Another issue for Chevron is that much of the oil recovery may be priced into the stock at $101.75. Its 52-week trading range is $74.96 to $107.58.

The flip side is that the consensus target price is up at $110.75. Another hope here that may negate valuation concerns is that Chevron shares were above $125 before the oil crash came to pass. If oil’s recovery continues and we are at $80 per barrel, no one will have ever cared that the stock looked overvalued at all.


Netflix Inc. (NASDAQ: NFLX) always screens out as an expensive stock. It is worth almost $43 billion in market capitalization, and growth trends in the United States have become mixed. Whether the international growth expectations can outweigh domestic price hike controversies remains up for debate. The stock is valued at 300 times current earnings expectations and is valued at over 100 times expected 2017 earnings. Even with an expected 20% revenue growth, these levels look astronomical.

Netflix shares almost touched $100 on Thursday, but they closed down at $96.50 on Friday. That would be like the Dow dropping 650 points in a day. What if Netflix cannot keep up with rising costs of content? What if Netflix runs into the same issue as other international companies not being able to repatriate foreign earnings without a penalty?

The flip side of the overvalued argument is that much of Netflix’s weakness has already been seen. At $97.50 now, it has a 52-week range of $79.95 to $133.27. That means it is much closer to lows than highs. Also, the consensus analyst price target of $104.42 implies that Netflix could rise even further. One analyst even sees the stock with 50% upside.

SL Green Realty

A top commercial office and retail properties real estate investment trust (REIT), SL Green Realty Corp. (NYSE: SLG) has an $11 billion or so market cap, which should prove it is a substantial player. Many investors have feared that REITs in general are in a serious valuation premium due to “lower for longer” interest rates. This yield is not even 2.6%. SL Green shares were last seen trading at $112.00, in a 52-week range of $80.12 to $121.94.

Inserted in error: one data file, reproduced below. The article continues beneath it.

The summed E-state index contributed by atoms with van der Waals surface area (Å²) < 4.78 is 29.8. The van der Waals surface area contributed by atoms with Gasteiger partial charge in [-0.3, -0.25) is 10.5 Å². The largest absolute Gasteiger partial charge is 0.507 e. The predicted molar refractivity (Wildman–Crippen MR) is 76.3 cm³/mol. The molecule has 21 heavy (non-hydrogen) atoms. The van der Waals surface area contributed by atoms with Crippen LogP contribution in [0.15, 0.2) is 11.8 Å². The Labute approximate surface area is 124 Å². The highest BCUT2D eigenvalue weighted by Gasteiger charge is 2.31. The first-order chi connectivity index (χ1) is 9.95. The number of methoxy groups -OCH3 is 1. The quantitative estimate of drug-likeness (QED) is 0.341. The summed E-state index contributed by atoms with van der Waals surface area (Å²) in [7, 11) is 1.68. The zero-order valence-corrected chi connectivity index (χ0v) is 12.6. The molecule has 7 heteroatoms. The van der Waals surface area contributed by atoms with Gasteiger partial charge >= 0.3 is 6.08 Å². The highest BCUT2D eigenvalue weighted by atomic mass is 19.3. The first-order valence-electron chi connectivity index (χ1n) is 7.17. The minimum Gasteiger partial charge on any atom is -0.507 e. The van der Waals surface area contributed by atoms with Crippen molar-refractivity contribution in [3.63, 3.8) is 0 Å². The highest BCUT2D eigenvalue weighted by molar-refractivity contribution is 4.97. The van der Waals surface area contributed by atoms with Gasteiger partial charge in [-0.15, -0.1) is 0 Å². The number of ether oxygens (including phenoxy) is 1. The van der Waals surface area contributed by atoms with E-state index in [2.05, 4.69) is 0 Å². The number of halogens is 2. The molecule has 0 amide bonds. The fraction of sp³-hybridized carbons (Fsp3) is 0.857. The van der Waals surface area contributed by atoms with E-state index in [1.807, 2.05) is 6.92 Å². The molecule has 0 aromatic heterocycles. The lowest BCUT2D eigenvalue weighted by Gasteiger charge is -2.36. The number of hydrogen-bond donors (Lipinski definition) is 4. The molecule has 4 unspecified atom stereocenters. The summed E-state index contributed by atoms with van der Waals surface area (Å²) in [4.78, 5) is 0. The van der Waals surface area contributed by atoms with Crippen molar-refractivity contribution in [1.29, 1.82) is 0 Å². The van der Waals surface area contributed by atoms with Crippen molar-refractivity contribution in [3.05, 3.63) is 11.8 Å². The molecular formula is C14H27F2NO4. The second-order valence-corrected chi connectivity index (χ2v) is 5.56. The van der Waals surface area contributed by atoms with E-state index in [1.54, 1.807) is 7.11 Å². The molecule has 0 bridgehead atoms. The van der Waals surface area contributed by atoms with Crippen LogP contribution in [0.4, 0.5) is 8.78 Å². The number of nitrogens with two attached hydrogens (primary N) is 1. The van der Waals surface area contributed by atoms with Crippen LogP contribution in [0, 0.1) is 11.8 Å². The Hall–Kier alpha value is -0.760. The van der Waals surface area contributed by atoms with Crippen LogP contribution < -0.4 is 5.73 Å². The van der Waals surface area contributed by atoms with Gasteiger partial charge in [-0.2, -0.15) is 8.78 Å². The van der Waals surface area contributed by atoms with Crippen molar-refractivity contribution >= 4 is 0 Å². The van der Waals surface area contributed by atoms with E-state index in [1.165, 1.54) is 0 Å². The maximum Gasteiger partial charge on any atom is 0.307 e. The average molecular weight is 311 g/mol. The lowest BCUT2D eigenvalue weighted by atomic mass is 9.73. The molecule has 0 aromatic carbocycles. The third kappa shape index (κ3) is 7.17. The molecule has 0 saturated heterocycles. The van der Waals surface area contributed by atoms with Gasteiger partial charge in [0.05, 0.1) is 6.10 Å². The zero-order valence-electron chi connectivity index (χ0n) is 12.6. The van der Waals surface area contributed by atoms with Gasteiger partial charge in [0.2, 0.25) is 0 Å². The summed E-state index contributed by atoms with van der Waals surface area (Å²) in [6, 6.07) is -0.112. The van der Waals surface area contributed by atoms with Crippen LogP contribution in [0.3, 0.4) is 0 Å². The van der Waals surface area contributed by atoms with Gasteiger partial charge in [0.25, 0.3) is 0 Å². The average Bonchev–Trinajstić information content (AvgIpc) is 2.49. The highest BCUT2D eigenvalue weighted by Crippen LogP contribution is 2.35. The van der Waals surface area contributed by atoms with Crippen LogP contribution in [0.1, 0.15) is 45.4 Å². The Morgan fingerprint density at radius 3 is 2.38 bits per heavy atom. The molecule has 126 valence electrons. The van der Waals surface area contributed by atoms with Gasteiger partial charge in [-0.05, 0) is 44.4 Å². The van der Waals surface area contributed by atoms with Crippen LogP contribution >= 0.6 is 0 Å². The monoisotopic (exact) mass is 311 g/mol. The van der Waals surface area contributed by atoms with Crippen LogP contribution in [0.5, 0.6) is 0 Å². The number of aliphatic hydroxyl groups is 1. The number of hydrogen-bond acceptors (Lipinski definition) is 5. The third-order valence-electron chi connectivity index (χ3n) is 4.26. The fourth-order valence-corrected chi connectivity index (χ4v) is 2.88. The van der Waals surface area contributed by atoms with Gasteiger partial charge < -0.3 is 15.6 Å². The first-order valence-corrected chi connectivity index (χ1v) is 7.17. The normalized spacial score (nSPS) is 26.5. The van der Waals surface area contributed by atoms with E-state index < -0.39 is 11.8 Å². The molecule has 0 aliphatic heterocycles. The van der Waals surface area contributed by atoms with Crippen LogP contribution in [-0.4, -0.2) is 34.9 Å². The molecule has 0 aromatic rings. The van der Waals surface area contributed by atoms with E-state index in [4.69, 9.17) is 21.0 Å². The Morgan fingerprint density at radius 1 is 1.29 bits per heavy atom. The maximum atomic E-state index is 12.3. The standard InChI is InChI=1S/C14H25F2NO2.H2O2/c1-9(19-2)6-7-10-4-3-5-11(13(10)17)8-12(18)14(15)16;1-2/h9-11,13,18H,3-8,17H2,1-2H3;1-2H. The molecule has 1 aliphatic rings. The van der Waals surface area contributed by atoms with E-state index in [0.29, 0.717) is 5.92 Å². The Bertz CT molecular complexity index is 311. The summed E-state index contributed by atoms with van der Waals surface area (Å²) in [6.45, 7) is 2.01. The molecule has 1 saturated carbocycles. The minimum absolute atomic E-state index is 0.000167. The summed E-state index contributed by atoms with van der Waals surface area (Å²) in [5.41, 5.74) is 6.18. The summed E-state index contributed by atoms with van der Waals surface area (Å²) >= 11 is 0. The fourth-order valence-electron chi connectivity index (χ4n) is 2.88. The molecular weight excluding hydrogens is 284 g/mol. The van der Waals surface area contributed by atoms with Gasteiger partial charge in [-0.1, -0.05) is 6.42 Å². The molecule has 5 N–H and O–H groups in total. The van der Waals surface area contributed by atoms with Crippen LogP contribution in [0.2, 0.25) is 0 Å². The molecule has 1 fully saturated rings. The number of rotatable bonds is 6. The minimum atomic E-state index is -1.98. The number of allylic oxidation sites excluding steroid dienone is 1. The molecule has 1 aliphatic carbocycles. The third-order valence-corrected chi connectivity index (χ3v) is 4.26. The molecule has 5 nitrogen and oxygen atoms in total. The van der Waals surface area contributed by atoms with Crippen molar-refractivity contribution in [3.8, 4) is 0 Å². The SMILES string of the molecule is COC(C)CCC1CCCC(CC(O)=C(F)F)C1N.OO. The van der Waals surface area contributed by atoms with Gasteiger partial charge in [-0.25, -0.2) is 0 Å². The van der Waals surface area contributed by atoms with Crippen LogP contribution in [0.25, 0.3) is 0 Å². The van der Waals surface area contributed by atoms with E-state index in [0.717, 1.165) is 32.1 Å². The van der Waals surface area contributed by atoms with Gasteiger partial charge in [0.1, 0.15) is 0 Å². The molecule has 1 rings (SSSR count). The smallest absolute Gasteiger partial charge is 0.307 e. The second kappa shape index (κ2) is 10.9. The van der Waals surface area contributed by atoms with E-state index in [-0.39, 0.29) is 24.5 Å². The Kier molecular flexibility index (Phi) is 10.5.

To show just how some investors might be concerned, the reality is that this stock was up over $118.70 as recently as September 7, and they closed down at $111.00 during Friday’s sell-off. That’s a 6.5% drop from last week’s peak to trough. REITs trade on a funds from operations (FFO) basis, but it does screen out with a 26.5 P/E ratio, which is quite high for an S&P 500 stock.

The flip side of the valuation here is that the $125.19 consensus analyst price target implies that SL Green shares should actually be 10% higher.

Tesla Motors

Tesla Motors Inc. (NASDAQ: TSLA) is already well off of its highs, but the reality is that many investors feel this would not be valued anywhere close to this price if there weren’t an Elon Musk premium. Tesla’s market value is almost $30 billion, versus $50 billion for Ford and $48 billion for GM. Tesla is valued at more than 100 times forward earnings expectations.

Tesla’s efforts in acquiring SolarCity brings up two risks: one is that it could act carelessly, and another is that it might not care about the earnings story for investors. Tesla also has all of its marbles riding on major growth targets that it hopes to hit in 2018 and 2020.

The flip side here is that the market keeps touting Musk’s visionary status. They love the electric cars, and the move into the Power Wall and into SolarCity did not crush shares as much as many skeptics may have assumed. That said, Tesla’s stock is already down 25% from its 52-week high. The consensus price target of $240.00 implies more than 20% upside ahead.

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Note that valuations for current and forward P/E data come from Thomson Reuters, and price performance and other data from FINVIZ and Yahoo! Finance.